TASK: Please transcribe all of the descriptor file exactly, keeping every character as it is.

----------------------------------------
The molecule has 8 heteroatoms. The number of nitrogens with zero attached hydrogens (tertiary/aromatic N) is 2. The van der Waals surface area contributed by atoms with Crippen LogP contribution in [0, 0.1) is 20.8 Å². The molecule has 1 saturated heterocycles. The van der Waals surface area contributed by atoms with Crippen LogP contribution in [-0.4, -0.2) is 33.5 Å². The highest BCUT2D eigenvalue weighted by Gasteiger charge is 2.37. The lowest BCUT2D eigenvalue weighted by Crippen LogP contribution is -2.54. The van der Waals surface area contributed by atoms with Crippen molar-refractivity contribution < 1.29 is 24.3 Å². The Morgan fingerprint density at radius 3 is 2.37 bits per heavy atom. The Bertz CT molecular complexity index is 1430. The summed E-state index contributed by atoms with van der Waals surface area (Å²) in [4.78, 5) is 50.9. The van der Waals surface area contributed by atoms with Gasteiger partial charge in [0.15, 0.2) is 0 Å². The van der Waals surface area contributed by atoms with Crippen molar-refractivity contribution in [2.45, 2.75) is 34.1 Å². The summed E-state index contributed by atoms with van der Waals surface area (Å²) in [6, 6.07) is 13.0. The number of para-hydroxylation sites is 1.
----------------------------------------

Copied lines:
The molecule has 8 heteroatoms. The number of nitrogens with zero attached hydrogens (tertiary/aromatic N) is 2. The van der Waals surface area contributed by atoms with Crippen LogP contribution in [0, 0.1) is 20.8 Å². The molecule has 1 saturated heterocycles. The van der Waals surface area contributed by atoms with Crippen LogP contribution in [-0.4, -0.2) is 33.5 Å². The highest BCUT2D eigenvalue weighted by Gasteiger charge is 2.37. The lowest BCUT2D eigenvalue weighted by Crippen LogP contribution is -2.54. The van der Waals surface area contributed by atoms with Crippen molar-refractivity contribution < 1.29 is 24.3 Å². The Morgan fingerprint density at radius 3 is 2.37 bits per heavy atom. The Bertz CT molecular complexity index is 1430. The summed E-state index contributed by atoms with van der Waals surface area (Å²) in [4.78, 5) is 50.9. The van der Waals surface area contributed by atoms with Gasteiger partial charge in [0.15, 0.2) is 0 Å². The van der Waals surface area contributed by atoms with Crippen molar-refractivity contribution in [2.45, 2.75) is 34.1 Å². The summed E-state index contributed by atoms with van der Waals surface area (Å²) in [6, 6.07) is 13.0. The number of para-hydroxylation sites is 1.